**Fig 1: Table of Derivatives**

In the above example, P=1; signings and constants are assigned for simplicity. Note the continuity and discontinuity of the partial derivatives for a class C^{k} smooth function..

**The Unexplored Abstraction**

A change from variable ‘* x*‘, to variable ‘

**‘ in**

*r***to**

*F*^{4}(x)**yields a function in the form of an inverse square law of force with a positive constant,**

*F*^{4}(r)**.**

*R*_{4}A change from variable ‘**x**‘, to variable ‘* t*‘ in

**to**

*F*^{3}(x)**yields a function whose shape is explored elsewhere and whose effects as a cross product with**

*F*^{3}(t)*are outlined in “*

**F**^{4}(r)*Statement of the Problem*” [See Article 4]. I ponder the meaning of this cross product of two functions of two variables, one the derivative of the other, one in time units, one in distance units and whether it is merely coincidental or meaningful to the changing structure of space-time.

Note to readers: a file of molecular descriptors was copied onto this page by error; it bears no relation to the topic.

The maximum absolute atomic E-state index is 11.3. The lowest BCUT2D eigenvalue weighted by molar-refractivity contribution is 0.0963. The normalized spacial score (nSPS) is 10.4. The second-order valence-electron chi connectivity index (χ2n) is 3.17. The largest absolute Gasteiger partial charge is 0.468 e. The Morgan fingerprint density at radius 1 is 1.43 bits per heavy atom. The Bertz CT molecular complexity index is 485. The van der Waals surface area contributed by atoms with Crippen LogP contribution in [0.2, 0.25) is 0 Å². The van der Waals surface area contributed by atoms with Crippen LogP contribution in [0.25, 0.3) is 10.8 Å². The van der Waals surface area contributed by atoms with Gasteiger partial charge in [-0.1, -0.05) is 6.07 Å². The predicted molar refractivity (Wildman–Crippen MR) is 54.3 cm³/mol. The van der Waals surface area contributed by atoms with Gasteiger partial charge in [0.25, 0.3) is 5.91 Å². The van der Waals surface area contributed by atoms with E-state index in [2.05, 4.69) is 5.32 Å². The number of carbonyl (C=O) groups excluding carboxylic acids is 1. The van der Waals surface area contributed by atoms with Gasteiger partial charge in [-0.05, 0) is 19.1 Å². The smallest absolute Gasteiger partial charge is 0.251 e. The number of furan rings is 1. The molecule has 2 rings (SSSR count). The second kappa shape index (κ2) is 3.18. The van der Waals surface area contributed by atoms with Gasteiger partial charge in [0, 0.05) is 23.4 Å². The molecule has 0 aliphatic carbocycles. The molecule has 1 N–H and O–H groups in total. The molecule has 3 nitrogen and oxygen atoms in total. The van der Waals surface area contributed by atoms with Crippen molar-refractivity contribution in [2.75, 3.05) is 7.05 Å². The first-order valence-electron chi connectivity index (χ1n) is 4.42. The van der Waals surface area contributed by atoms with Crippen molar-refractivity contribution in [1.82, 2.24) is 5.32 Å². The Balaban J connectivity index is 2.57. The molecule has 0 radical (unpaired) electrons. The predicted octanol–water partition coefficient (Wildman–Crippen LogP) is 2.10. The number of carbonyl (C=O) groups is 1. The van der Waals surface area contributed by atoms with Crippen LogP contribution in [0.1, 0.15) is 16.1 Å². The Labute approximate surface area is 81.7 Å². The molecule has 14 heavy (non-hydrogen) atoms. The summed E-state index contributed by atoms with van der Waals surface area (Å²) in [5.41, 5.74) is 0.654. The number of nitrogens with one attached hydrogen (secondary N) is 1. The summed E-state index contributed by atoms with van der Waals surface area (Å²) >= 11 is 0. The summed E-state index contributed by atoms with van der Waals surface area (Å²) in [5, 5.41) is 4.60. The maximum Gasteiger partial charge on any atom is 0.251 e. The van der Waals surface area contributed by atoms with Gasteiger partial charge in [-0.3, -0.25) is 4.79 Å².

** F^{4}** is the derivative of

**; and**

*F*^{3}**is the derivative of**

*F*^{3}**,**

*F*^{2}**is the proposed Universal Expansion function.**

*F*^{2}**is the derivative of**

*F*^{2}**, and**

*F*^{1}**is the derivative of**

*F*^{5}**. Curiously, the shape of**

*F*^{4}**resembles a conservative field in 4-space, while the shape of**

*F*^{5}**invokes the exponential return of a system to equilibrium after a disturbance, sometimes written:**

*F*^{1}If the equations above were somehow representative of the dynamics of time and space vectors across cosmological time and distance scales, then how is this change in the “relaxation time” somehow representative of Universal Expansion, can this be useful? What would be the dimensional units, the numbers of dimensions? What is this Meta-Space-Time?

**The Unconservative Gravitational Field.**

In *“Statement of the Problem” *the product of * F4(r) *with

*is defined as a vector field, a gravitational field, that changes with time in such a way that as t approaches infinity, ie. forever (the total life-time of the Universe), R4 approaches zero, and the field approaches a conservative field in 4-space.*

**F3(t)**